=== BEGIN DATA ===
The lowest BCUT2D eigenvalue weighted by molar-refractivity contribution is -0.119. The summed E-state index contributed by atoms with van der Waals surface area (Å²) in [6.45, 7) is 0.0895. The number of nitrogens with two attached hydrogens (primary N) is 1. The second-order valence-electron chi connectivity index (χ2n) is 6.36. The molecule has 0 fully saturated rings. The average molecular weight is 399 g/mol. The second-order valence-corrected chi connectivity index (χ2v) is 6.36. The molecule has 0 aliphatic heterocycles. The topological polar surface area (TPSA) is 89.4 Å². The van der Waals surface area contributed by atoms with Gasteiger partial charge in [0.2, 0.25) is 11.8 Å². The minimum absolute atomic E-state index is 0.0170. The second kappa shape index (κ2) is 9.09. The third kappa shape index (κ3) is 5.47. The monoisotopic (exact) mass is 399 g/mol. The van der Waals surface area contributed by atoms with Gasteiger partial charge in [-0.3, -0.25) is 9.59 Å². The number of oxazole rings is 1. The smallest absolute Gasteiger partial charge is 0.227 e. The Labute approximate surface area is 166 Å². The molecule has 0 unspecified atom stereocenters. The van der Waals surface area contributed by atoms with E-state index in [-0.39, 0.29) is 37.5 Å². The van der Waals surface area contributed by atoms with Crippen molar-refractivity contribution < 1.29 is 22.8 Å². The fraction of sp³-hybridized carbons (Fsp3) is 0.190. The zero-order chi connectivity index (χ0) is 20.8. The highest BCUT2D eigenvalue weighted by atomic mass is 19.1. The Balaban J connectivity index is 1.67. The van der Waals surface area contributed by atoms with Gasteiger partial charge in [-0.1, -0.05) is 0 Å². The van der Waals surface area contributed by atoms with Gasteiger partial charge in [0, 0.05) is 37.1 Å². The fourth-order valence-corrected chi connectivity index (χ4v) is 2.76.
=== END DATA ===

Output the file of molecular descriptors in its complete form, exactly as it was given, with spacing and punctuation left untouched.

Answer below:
The lowest BCUT2D eigenvalue weighted by molar-refractivity contribution is -0.119. The summed E-state index contributed by atoms with van der Waals surface area (Å²) in [6.45, 7) is 0.0895. The number of nitrogens with two attached hydrogens (primary N) is 1. The second-order valence-electron chi connectivity index (χ2n) is 6.36. The molecule has 0 fully saturated rings. The average molecular weight is 399 g/mol. The second-order valence-corrected chi connectivity index (χ2v) is 6.36. The molecule has 0 aliphatic heterocycles. The topological polar surface area (TPSA) is 89.4 Å². The van der Waals surface area contributed by atoms with Gasteiger partial charge in [0.2, 0.25) is 11.8 Å². The minimum absolute atomic E-state index is 0.0170. The second kappa shape index (κ2) is 9.09. The third kappa shape index (κ3) is 5.47. The monoisotopic (exact) mass is 399 g/mol. The van der Waals surface area contributed by atoms with Gasteiger partial charge in [-0.3, -0.25) is 9.59 Å². The number of oxazole rings is 1. The smallest absolute Gasteiger partial charge is 0.227 e. The Labute approximate surface area is 166 Å². The molecule has 0 unspecified atom stereocenters. The van der Waals surface area contributed by atoms with E-state index in [-0.39, 0.29) is 37.5 Å². The van der Waals surface area contributed by atoms with Crippen molar-refractivity contribution < 1.29 is 22.8 Å². The fraction of sp³-hybridized carbons (Fsp3) is 0.190. The zero-order chi connectivity index (χ0) is 20.8. The highest BCUT2D eigenvalue weighted by atomic mass is 19.1. The Balaban J connectivity index is 1.67. The van der Waals surface area contributed by atoms with Gasteiger partial charge in [-0.1, -0.05) is 0 Å². The van der Waals surface area contributed by atoms with Gasteiger partial charge in [0, 0.05) is 37.1 Å². The fourth-order valence-corrected chi connectivity index (χ4v) is 2.76.